- Lion of Jordan: The Life of King Hussein in War and Peace
Avi Shlaim’s study of King Hussein works as both a biography and a political history of Jordan. Shlaim’s critical, chronological narrative neatly weaves Hussein’s life into the tumultuous times through which he lived, covering in the process the Cold War in the Middle East, intra-Arab relations, and the Arab-Israeli conflict. The volume under review bears comparison to Shlaim’s well-received study of the Arab-Israeli conflict published in 2000, The Iron Wall, much of which revolved around David Ben Gurion’s heavy presence in the early life of Israel. (Indeed, not only is there is some overlap between the two books but Shlaim’s assessment of Hussein accords roughly with the one he gives of the moderate Israeli foreign minister, Moshe Sharett, in The Iron Wall.) While Ben Gurion eventually faded from power, Hussein dominated Jordanian politics from 1953—when, at the age of 18, he took the oath of office—to his death from cancer in 1999. In charge of a country in an exposed geopolitical position with a weak economy and political structures, Hussein never had the impact of, say, Egyptian President Gamal ‘Abd al-Nasser, but he was Jordan, appointing and dissolving cabinets and prime ministers and becoming in the process one of the region’s longest-serving rulers and the CEO of Jordan—taking his place on the world stage.
Shlaim comments briefly on Hussein’s “playboy” lifestyle and his four (separate) wives, but his interest is in Hussein’s political life. That said, Shlaim touches on Hussein’s relationship to his powerful mother, Queen Zain, and he explores the psychological impact of Hussein having witnessed the assassination of his grandfather, King ‘Abdullah at the al-Aqsa Mosque in Jerusalem in 1951, a stark reminder of Hussein’s precarious position as Jordan’s leader. Abdullah’s legacy was also a realistic assessment of the power of Israel and of the need to engage with rather than reject Zionism, something that strongly influenced Hussein’s diplomacy after 1953. Hussein was surrounded by violence all of his adult life, not least by those who felt that dialogue with Israel would achieve nothing.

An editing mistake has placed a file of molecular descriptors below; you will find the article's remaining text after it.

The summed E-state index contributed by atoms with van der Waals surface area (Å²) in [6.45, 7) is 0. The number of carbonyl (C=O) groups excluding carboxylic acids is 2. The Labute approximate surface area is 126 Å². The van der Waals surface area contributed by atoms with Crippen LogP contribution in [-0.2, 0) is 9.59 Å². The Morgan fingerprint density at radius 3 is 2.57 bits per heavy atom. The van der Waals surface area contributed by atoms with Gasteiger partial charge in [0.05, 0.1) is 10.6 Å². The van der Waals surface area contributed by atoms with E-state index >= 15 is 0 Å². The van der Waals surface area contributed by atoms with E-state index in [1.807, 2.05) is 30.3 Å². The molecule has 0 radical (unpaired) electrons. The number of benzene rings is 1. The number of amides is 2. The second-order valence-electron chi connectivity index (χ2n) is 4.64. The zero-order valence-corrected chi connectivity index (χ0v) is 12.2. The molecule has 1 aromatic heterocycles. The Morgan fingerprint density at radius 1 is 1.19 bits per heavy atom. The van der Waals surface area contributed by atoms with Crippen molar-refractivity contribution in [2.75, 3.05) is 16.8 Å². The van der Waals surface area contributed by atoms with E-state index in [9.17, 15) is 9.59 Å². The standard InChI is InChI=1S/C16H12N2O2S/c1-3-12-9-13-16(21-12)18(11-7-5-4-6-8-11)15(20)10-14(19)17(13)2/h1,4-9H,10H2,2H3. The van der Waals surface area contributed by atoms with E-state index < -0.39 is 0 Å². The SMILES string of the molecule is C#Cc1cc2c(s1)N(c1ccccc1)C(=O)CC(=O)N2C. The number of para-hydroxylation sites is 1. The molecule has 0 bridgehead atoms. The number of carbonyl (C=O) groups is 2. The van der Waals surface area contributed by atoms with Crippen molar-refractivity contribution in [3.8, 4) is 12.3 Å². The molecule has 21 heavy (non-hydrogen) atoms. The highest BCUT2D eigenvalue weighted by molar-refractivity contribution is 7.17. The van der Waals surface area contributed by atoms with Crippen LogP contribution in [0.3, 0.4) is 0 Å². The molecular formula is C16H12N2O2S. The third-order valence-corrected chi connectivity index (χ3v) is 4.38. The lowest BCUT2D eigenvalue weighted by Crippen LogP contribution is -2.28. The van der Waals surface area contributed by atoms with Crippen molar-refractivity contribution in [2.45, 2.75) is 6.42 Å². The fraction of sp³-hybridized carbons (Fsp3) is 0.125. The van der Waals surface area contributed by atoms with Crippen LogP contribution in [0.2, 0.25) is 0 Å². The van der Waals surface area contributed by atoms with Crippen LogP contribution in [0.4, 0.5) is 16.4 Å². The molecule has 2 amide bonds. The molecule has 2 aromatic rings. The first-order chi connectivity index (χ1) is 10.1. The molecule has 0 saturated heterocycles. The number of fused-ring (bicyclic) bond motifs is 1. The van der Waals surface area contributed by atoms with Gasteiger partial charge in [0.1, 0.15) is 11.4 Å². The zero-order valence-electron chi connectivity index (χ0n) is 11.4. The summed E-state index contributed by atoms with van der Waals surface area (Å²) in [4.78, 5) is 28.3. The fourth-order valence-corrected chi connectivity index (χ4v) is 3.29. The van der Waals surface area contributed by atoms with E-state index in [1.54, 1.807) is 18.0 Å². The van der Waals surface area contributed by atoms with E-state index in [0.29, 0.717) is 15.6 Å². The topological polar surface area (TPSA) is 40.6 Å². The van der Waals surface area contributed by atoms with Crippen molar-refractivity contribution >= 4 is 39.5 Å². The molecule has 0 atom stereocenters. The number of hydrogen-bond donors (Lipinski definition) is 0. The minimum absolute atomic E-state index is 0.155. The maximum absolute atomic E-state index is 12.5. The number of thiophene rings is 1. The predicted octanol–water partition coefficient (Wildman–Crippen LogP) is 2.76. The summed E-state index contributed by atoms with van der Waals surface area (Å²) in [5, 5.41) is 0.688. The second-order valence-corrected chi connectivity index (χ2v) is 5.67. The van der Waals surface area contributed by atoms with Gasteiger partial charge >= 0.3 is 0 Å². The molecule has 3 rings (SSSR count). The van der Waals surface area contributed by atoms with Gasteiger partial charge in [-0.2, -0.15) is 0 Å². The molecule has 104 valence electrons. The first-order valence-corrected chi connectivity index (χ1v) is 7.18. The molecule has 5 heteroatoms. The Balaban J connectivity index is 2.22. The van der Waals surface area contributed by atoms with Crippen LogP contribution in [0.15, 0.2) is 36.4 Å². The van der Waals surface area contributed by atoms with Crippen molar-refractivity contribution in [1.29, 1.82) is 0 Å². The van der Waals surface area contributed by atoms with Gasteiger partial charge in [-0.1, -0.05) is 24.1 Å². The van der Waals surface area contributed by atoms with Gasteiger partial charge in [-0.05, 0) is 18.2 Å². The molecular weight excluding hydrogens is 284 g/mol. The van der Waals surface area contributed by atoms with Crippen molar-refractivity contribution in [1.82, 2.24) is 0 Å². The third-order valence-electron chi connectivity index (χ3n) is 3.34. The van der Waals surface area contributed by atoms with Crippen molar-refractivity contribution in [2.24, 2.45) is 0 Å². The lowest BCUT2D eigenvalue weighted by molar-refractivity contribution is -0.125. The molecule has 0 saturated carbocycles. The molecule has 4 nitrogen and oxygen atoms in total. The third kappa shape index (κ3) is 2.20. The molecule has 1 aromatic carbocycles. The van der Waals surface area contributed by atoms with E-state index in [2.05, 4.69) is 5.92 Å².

Shlaim mines a rich vein of archival material on his subject, notably records of a remarkable set of secret interviews that Hussein had with various Israeli officials, starting in 1963 and continuing to 1993. Shlaim supplements this record with personal interviews with key Jordanian and Israeli participants, providing nuance and new insight on Hussein. Considering Hussein’s interest in military affairs, this account of his life emphasizes politics, military power, and diplomacy. Hussein was beset by military threats, especially in the first 20 years of his reign: externally from Israel and the “radical” Arab states of Egypt, Syria, and Iraq and internally, from Jordan’s Palestinian population and political opponents. What is remarkable is not just how Hussein, at the head of a weak state with few natural resources and a faltering economy, survived, but how he emerged as a respected international figure. His physical survival forms a key thread tying together the first part of Shlaim’s volume, certainly up to 1970.
A willingness to engage in dialogue emerges as one of Hussein’s key characteristics, alongside an opportunist streak, resulting in contradictory policies. As Hussein stumbled from one attempt to topple him to the next coup—especially in the 1950s and early 1960s—he was necessarily pragmatic. The conflict between the urge to engage in peaceful long-term dialogue and the need to do whatever was necessary to stay in power sets up a useful tension in Shlaim’s study. While Jordan’s Arab neighbors—especially Syria, but also Egypt before 1967—did as much, if not more than Israel to destabilize the country, Israel emerges with little credit from this study. At times, Israel’s actions made Hussein’s position almost impossible, a...